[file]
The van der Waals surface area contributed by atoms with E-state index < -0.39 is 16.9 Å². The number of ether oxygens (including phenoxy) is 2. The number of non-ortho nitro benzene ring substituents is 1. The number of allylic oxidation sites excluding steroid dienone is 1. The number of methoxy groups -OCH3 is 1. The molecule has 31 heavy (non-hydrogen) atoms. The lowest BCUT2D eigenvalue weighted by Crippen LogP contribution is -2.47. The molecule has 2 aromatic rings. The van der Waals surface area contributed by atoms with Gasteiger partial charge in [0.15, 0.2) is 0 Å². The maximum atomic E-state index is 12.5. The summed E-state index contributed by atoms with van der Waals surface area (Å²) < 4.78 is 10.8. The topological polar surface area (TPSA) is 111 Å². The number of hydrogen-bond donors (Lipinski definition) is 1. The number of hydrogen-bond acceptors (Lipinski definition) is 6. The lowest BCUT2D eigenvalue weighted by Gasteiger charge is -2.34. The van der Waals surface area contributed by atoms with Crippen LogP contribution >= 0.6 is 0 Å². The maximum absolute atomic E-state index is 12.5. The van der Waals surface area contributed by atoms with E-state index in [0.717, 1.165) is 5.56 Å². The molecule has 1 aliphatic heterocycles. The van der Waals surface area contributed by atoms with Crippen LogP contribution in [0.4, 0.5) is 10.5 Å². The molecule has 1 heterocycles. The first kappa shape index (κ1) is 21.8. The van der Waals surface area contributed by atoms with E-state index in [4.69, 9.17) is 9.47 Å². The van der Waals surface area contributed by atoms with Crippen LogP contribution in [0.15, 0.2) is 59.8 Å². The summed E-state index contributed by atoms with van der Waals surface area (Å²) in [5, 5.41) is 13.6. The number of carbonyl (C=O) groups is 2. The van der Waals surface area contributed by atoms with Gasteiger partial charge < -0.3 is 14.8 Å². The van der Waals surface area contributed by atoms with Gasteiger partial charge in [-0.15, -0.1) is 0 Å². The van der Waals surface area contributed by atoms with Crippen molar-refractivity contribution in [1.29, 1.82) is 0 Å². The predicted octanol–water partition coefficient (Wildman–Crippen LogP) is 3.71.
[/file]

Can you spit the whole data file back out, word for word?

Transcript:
The van der Waals surface area contributed by atoms with E-state index < -0.39 is 16.9 Å². The number of ether oxygens (including phenoxy) is 2. The number of non-ortho nitro benzene ring substituents is 1. The number of allylic oxidation sites excluding steroid dienone is 1. The number of methoxy groups -OCH3 is 1. The molecule has 31 heavy (non-hydrogen) atoms. The lowest BCUT2D eigenvalue weighted by Crippen LogP contribution is -2.47. The molecule has 2 aromatic rings. The van der Waals surface area contributed by atoms with Gasteiger partial charge in [0.15, 0.2) is 0 Å². The maximum atomic E-state index is 12.5. The summed E-state index contributed by atoms with van der Waals surface area (Å²) < 4.78 is 10.8. The topological polar surface area (TPSA) is 111 Å². The number of hydrogen-bond donors (Lipinski definition) is 1. The number of hydrogen-bond acceptors (Lipinski definition) is 6. The lowest BCUT2D eigenvalue weighted by Gasteiger charge is -2.34. The van der Waals surface area contributed by atoms with Crippen LogP contribution >= 0.6 is 0 Å². The maximum absolute atomic E-state index is 12.5. The van der Waals surface area contributed by atoms with E-state index in [0.717, 1.165) is 5.56 Å². The molecule has 1 aliphatic heterocycles. The van der Waals surface area contributed by atoms with Crippen LogP contribution in [0.4, 0.5) is 10.5 Å². The molecule has 1 heterocycles. The first kappa shape index (κ1) is 21.8. The van der Waals surface area contributed by atoms with E-state index in [4.69, 9.17) is 9.47 Å². The van der Waals surface area contributed by atoms with Crippen LogP contribution in [0.15, 0.2) is 59.8 Å². The summed E-state index contributed by atoms with van der Waals surface area (Å²) in [5, 5.41) is 13.6. The number of carbonyl (C=O) groups is 2. The van der Waals surface area contributed by atoms with Gasteiger partial charge < -0.3 is 14.8 Å². The van der Waals surface area contributed by atoms with Gasteiger partial charge in [-0.15, -0.1) is 0 Å². The van der Waals surface area contributed by atoms with Crippen molar-refractivity contribution in [1.29, 1.82) is 0 Å². The predicted octanol–water partition coefficient (Wildman–Crippen LogP) is 3.71.